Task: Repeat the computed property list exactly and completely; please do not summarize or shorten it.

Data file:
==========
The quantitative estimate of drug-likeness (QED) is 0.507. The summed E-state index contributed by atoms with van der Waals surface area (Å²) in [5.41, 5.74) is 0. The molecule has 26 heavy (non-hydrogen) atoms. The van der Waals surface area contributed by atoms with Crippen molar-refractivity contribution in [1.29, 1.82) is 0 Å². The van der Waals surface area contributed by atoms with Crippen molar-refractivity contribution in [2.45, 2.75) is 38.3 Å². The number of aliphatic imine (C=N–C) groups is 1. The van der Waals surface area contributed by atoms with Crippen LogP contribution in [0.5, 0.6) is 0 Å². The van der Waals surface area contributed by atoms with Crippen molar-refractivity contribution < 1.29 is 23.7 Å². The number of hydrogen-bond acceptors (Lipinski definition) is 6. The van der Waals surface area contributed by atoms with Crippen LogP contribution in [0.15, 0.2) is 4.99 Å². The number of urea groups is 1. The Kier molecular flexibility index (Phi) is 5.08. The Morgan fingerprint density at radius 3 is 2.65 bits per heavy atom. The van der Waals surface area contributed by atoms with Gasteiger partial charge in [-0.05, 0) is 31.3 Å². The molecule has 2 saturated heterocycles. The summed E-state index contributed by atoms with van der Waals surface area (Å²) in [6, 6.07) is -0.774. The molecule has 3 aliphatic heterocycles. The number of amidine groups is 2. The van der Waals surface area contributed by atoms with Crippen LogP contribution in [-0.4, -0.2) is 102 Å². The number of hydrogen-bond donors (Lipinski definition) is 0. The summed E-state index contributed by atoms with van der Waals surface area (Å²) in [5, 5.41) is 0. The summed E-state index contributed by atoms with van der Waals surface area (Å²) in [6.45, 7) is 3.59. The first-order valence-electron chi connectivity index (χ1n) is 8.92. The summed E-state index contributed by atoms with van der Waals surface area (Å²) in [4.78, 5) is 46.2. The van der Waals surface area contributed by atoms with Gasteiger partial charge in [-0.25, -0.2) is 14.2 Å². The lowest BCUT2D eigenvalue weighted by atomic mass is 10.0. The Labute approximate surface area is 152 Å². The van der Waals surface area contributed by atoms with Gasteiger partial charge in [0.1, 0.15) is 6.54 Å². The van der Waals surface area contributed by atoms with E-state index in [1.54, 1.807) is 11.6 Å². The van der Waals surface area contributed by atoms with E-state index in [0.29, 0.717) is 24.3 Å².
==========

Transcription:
The quantitative estimate of drug-likeness (QED) is 0.507. The summed E-state index contributed by atoms with van der Waals surface area (Å²) in [5.41, 5.74) is 0. The molecule has 26 heavy (non-hydrogen) atoms. The van der Waals surface area contributed by atoms with Crippen molar-refractivity contribution in [1.29, 1.82) is 0 Å². The van der Waals surface area contributed by atoms with Crippen molar-refractivity contribution in [2.45, 2.75) is 38.3 Å². The number of aliphatic imine (C=N–C) groups is 1. The van der Waals surface area contributed by atoms with Crippen LogP contribution in [0.5, 0.6) is 0 Å². The van der Waals surface area contributed by atoms with Crippen molar-refractivity contribution < 1.29 is 23.7 Å². The number of hydrogen-bond acceptors (Lipinski definition) is 6. The van der Waals surface area contributed by atoms with Crippen LogP contribution in [0.15, 0.2) is 4.99 Å². The number of urea groups is 1. The Kier molecular flexibility index (Phi) is 5.08. The Morgan fingerprint density at radius 3 is 2.65 bits per heavy atom. The van der Waals surface area contributed by atoms with Gasteiger partial charge in [-0.05, 0) is 31.3 Å². The molecule has 2 saturated heterocycles. The summed E-state index contributed by atoms with van der Waals surface area (Å²) in [6, 6.07) is -0.774. The molecule has 3 aliphatic heterocycles. The number of amidine groups is 2. The van der Waals surface area contributed by atoms with Crippen LogP contribution in [-0.4, -0.2) is 102 Å². The number of hydrogen-bond donors (Lipinski definition) is 0. The summed E-state index contributed by atoms with van der Waals surface area (Å²) in [5, 5.41) is 0. The summed E-state index contributed by atoms with van der Waals surface area (Å²) in [6.45, 7) is 3.59. The first-order valence-electron chi connectivity index (χ1n) is 8.92. The summed E-state index contributed by atoms with van der Waals surface area (Å²) in [4.78, 5) is 46.2. The van der Waals surface area contributed by atoms with Gasteiger partial charge in [-0.25, -0.2) is 14.2 Å². The lowest BCUT2D eigenvalue weighted by atomic mass is 10.0. The Labute approximate surface area is 152 Å². The van der Waals surface area contributed by atoms with Gasteiger partial charge in [0.1, 0.15) is 6.54 Å². The van der Waals surface area contributed by atoms with E-state index in [1.54, 1.807) is 11.6 Å². The van der Waals surface area contributed by atoms with E-state index in [0.29, 0.717) is 24.3 Å².